Richard taps each of Ian's shoulders with the sword. 'In the name of God, St Michael, and St George, we dub you Sir Ian, Knight of Jaffa. Arise Sir Ian and be valiant.'
'Your Majesty,' replies Ian, kissing the King's hand.


46
Elsewhere in the palace, the shopkeeper Ben Daheer describes the man who stole the clothes from his stall.
'...with long white hair?' says the Chamberlain, checking the facts, 'and a dark cloak which nearly brushes the ground?'


47
'The same,' says Ben. 'And if he has the articles you mentioned, then he stole them from me.'
'Then we shall wait here for his return and face him with his infamy,' says the Chamberlain.


48
'Materials from Baghdad, ivory, gold, spices - all these, Prince Saphadin, are now but a trickle because of this war,' says Luigi.
'My brother has not yet made any treaty with Conrad of Tyre,' says Saphadin. 'You are seeking a concession?'
'I am, yes Sire,' says Luigi. 'I am well-known for my proper dealings.'


49
'Well, help me judge another matter and I may understand your mind a little better,' says Saphadin.
'I will hear this,' says Saladin from his hiding place behind a curtain. He emerges to face Luigi.


50
'This is a domestic matter only, but since it concerns a person nearer your way of thinking than ours, we welcome your advice,' says Saladin.
Sir William and Sheyrah enter the room.
'A prisoner has escaped,' says Saphadin.


51
'A woman, one I hoped might perhaps divert this court,' continues Saladin. 'I had reason to believe she was a teller of stories.'
'I went to fetch her shoes, and when I returned she was gone,' protests Sheyrah. 'That's all I know!'


52
'And you, Sir William, know nothing of this affair?' asks Saladin.
'Nothing, Lord Saladin,' he replies. 'I would not encourage a lady to venture out alone.'
'I believe you,' says Saladin. ' Nor do I believe the woman would go by herself.'


53
'What is your opinion, merchant?' says Saphadin, turning to Luigi.


54
'Er, this woman, er, had an accomplice perhaps,' suggests Luigi. 'A companion who helped her, acted as her guide...'
'She was abducted, that is the only explanation,' says Sir William.
'Yes!' says Saladin.


55
Saphadin asks Sheyrah about the glove she found when she was looking for Barbara. Saladin examines the glove and glares at Luigi.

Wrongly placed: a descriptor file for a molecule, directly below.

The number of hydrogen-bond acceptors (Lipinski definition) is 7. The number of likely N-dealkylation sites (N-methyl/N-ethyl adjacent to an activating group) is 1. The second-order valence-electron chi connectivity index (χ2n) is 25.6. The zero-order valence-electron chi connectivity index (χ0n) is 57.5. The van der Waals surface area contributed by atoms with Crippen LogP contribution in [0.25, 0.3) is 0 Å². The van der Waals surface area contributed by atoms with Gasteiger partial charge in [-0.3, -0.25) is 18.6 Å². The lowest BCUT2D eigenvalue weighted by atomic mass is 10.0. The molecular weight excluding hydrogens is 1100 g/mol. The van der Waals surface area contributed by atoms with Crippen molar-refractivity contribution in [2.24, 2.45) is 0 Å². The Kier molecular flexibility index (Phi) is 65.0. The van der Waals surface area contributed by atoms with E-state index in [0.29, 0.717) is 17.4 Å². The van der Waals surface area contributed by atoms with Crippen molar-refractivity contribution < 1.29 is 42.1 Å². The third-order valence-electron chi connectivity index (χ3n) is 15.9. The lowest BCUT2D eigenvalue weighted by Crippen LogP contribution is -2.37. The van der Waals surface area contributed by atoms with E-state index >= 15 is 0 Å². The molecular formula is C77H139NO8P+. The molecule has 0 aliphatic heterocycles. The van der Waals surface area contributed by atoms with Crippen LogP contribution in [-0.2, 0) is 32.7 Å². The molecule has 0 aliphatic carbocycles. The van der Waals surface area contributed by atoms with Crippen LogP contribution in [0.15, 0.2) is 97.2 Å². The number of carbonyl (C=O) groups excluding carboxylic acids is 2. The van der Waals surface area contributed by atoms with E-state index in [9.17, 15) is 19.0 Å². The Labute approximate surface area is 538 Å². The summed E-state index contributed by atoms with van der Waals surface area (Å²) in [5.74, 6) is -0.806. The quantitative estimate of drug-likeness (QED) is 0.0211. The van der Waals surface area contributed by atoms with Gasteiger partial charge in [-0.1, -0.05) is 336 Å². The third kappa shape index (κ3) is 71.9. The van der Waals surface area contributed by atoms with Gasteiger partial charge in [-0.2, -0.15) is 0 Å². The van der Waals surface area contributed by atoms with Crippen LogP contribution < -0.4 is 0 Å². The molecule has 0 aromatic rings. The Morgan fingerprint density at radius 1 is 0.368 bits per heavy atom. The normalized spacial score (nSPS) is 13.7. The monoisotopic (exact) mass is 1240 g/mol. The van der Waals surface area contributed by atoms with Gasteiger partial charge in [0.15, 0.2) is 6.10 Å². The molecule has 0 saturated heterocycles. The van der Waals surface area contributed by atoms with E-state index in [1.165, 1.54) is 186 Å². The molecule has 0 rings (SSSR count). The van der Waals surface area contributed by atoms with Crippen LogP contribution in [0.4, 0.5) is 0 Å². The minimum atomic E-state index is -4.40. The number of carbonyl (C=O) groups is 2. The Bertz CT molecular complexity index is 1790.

56
'This glove...' says Saladin. 'It has a companion, Sir William.'


57
The furious Sir William grabs Luigi, pulling the other glove from the terrified man's belt.


58
'Where is she?' asks Sir William. 'What have you done with her?'
'I took her... to El Akir...' splutters Luigi.


59
'I hope you will find Barbara safe and well, dear boy, er, Sir Ian,' says the Doctor, preparing to bid Ian farewell.


60
'Good luck, Ian. Be as quick as you can,' says Vicki.
'Godspeed,' adds the Doctor. 'And remember - be valiant!'
When Ian has gone, the Doctor and Vicki return to tidy his things.


61
The Chamberlain and Ben Daheer are waiting for them. 'Thief!' says Ben. 'Visitor of sorrows, depriver of my children, robber of my goods!'


62
The Chamberlain also accuses the Doctor of theft.
'If I stole from you, my Lord Chamberlain, how could I steal from him?' asks the Doctor. Amid the confusion, Ben pins the ultimate blame on the servant Thatcher, who runs from the room. The Chamberlain gives chase, and ends up thanking the Doctor.


63
Outside the palace, El Akir approaches two sentries. 'The woman tied to the horse - bring her!' he orders.


64
'Another one for El Akir's cage,' says one sentry to the other.
Barbara manages to push the sentries aside and escape.


65
Des Preaux tells Ian that Barbara has been kidnapped.
'Well, who's taken her?' asks Ian.
'This Genoese merchant,' says des Preaux. 'He explained it away by saying that Barbara had conceived a passion for El Akir. Saladin and his brother accept the story, but I do not.'


66
'Where can I find El Akir?' asks Ian.
'He has returned to Lydda since falling out with Saladin,' says des Preaux, explaining that although Lydda is not far away, it is El Akir's territory...


67
'I'm going after her,' says Ian.
'El Akir has an evil reputation,' warns des Preaux. 'Tis my belief he captured your companion as revenge, and in his eyes she would make a fine addition to his harem.'


68
Barbara runs through the streets of Lydda, pausing to take cover in a doorway when a guard passes by.


69
The guard pauses, thinking he has heard a noise. Barbara keeps very still, determined not to betray her presence.


70
Some hens flap inside their cages as the guard cautiously moves through the narrow alleyway.


71
Barbara continues her journey, but she stumbles and lets out a stifled cry. She heads for a darkened alcove, but it is too late - her cry has alerted the guards, who retrace their steps.


72
The guards scour the alleyway while Barbara cowers in the shadows. As the guards draw closer, a man places his hand firmly over Barbara's mouth...